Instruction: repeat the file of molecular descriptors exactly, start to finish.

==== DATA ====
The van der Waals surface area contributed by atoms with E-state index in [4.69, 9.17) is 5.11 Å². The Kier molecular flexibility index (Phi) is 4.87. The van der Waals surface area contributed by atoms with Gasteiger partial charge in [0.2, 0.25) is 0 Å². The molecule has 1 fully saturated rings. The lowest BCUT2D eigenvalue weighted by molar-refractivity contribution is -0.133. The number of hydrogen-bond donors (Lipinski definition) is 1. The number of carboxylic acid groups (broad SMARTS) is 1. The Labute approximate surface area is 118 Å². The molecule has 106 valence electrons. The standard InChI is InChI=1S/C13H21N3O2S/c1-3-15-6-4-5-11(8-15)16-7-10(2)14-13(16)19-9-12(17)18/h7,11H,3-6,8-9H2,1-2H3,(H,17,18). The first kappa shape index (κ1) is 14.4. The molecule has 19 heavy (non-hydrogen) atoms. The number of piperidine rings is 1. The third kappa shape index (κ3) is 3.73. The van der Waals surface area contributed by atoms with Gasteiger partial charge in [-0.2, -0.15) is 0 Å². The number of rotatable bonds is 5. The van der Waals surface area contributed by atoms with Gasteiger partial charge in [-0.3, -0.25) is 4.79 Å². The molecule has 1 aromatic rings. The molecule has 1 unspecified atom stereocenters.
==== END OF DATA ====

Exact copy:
The van der Waals surface area contributed by atoms with E-state index in [4.69, 9.17) is 5.11 Å². The Kier molecular flexibility index (Phi) is 4.87. The van der Waals surface area contributed by atoms with Gasteiger partial charge in [0.2, 0.25) is 0 Å². The molecule has 1 fully saturated rings. The lowest BCUT2D eigenvalue weighted by molar-refractivity contribution is -0.133. The number of hydrogen-bond donors (Lipinski definition) is 1. The number of carboxylic acid groups (broad SMARTS) is 1. The Labute approximate surface area is 118 Å². The molecule has 106 valence electrons. The standard InChI is InChI=1S/C13H21N3O2S/c1-3-15-6-4-5-11(8-15)16-7-10(2)14-13(16)19-9-12(17)18/h7,11H,3-6,8-9H2,1-2H3,(H,17,18). The first kappa shape index (κ1) is 14.4. The molecule has 19 heavy (non-hydrogen) atoms. The number of piperidine rings is 1. The third kappa shape index (κ3) is 3.73. The van der Waals surface area contributed by atoms with Gasteiger partial charge in [-0.2, -0.15) is 0 Å². The number of rotatable bonds is 5. The van der Waals surface area contributed by atoms with Gasteiger partial charge in [-0.3, -0.25) is 4.79 Å². The molecule has 1 aromatic rings. The molecule has 1 unspecified atom stereocenters.